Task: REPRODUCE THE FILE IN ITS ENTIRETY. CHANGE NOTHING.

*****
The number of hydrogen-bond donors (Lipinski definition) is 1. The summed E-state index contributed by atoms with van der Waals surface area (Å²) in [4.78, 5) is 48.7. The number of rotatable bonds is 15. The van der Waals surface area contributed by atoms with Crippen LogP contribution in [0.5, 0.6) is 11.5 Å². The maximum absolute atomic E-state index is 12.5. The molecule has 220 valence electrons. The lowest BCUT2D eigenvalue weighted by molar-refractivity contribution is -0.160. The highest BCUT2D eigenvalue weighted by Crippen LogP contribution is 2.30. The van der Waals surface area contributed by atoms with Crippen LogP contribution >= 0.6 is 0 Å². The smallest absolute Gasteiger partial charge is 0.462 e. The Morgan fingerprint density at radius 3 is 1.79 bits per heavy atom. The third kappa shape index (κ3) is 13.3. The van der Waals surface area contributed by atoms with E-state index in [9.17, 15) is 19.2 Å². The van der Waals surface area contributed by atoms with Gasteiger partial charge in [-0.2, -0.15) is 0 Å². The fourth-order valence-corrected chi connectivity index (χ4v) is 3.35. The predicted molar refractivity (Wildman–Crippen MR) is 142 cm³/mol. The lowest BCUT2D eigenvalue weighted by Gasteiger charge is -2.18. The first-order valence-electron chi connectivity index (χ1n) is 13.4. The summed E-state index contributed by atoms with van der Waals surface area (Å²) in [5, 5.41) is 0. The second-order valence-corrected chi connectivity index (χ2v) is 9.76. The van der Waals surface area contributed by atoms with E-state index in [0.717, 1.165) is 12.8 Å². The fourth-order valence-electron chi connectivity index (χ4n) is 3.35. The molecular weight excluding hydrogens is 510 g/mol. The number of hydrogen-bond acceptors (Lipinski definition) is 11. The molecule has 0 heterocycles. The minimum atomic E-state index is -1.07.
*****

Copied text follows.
The number of hydrogen-bond donors (Lipinski definition) is 1. The summed E-state index contributed by atoms with van der Waals surface area (Å²) in [4.78, 5) is 48.7. The number of rotatable bonds is 15. The van der Waals surface area contributed by atoms with Crippen LogP contribution in [0.5, 0.6) is 11.5 Å². The maximum absolute atomic E-state index is 12.5. The molecule has 220 valence electrons. The lowest BCUT2D eigenvalue weighted by molar-refractivity contribution is -0.160. The highest BCUT2D eigenvalue weighted by Crippen LogP contribution is 2.30. The van der Waals surface area contributed by atoms with Crippen LogP contribution >= 0.6 is 0 Å². The smallest absolute Gasteiger partial charge is 0.462 e. The Morgan fingerprint density at radius 3 is 1.79 bits per heavy atom. The third kappa shape index (κ3) is 13.3. The van der Waals surface area contributed by atoms with E-state index in [9.17, 15) is 19.2 Å². The van der Waals surface area contributed by atoms with Gasteiger partial charge in [-0.2, -0.15) is 0 Å². The fourth-order valence-corrected chi connectivity index (χ4v) is 3.35. The predicted molar refractivity (Wildman–Crippen MR) is 142 cm³/mol. The lowest BCUT2D eigenvalue weighted by Gasteiger charge is -2.18. The first-order valence-electron chi connectivity index (χ1n) is 13.4. The summed E-state index contributed by atoms with van der Waals surface area (Å²) in [5, 5.41) is 0. The second-order valence-corrected chi connectivity index (χ2v) is 9.76. The van der Waals surface area contributed by atoms with E-state index in [0.717, 1.165) is 12.8 Å². The fourth-order valence-electron chi connectivity index (χ4n) is 3.35. The molecular weight excluding hydrogens is 510 g/mol. The number of hydrogen-bond acceptors (Lipinski definition) is 11. The molecule has 0 heterocycles. The minimum atomic E-state index is -1.07.